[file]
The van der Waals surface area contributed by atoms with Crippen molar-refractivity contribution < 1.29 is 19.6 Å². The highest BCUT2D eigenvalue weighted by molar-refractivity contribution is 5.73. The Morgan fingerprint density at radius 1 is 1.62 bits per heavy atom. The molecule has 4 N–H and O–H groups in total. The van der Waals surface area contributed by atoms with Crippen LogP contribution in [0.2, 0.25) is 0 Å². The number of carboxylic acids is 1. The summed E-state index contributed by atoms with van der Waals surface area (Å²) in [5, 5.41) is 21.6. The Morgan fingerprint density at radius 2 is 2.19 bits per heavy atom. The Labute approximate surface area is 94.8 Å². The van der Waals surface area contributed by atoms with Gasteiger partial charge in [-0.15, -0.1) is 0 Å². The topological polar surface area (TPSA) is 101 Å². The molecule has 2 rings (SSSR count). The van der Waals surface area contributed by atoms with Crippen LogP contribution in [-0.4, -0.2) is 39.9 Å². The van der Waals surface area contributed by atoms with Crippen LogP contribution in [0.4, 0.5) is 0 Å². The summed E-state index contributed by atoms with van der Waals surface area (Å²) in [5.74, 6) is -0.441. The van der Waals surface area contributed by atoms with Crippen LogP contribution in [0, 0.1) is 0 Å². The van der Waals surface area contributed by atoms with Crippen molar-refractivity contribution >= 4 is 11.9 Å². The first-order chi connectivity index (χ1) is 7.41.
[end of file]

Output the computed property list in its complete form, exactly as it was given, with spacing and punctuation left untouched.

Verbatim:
The van der Waals surface area contributed by atoms with Crippen molar-refractivity contribution < 1.29 is 19.6 Å². The highest BCUT2D eigenvalue weighted by molar-refractivity contribution is 5.73. The Morgan fingerprint density at radius 1 is 1.62 bits per heavy atom. The molecule has 4 N–H and O–H groups in total. The van der Waals surface area contributed by atoms with Crippen LogP contribution in [0.2, 0.25) is 0 Å². The number of carboxylic acids is 1. The summed E-state index contributed by atoms with van der Waals surface area (Å²) in [5, 5.41) is 21.6. The Morgan fingerprint density at radius 2 is 2.19 bits per heavy atom. The Labute approximate surface area is 94.8 Å². The van der Waals surface area contributed by atoms with Gasteiger partial charge in [-0.15, -0.1) is 0 Å². The topological polar surface area (TPSA) is 101 Å². The molecule has 2 rings (SSSR count). The van der Waals surface area contributed by atoms with Crippen LogP contribution in [-0.4, -0.2) is 39.9 Å². The van der Waals surface area contributed by atoms with Crippen LogP contribution in [0.4, 0.5) is 0 Å². The summed E-state index contributed by atoms with van der Waals surface area (Å²) in [5.74, 6) is -0.441. The van der Waals surface area contributed by atoms with Crippen LogP contribution in [0, 0.1) is 0 Å². The van der Waals surface area contributed by atoms with Crippen molar-refractivity contribution >= 4 is 11.9 Å². The first-order chi connectivity index (χ1) is 7.41.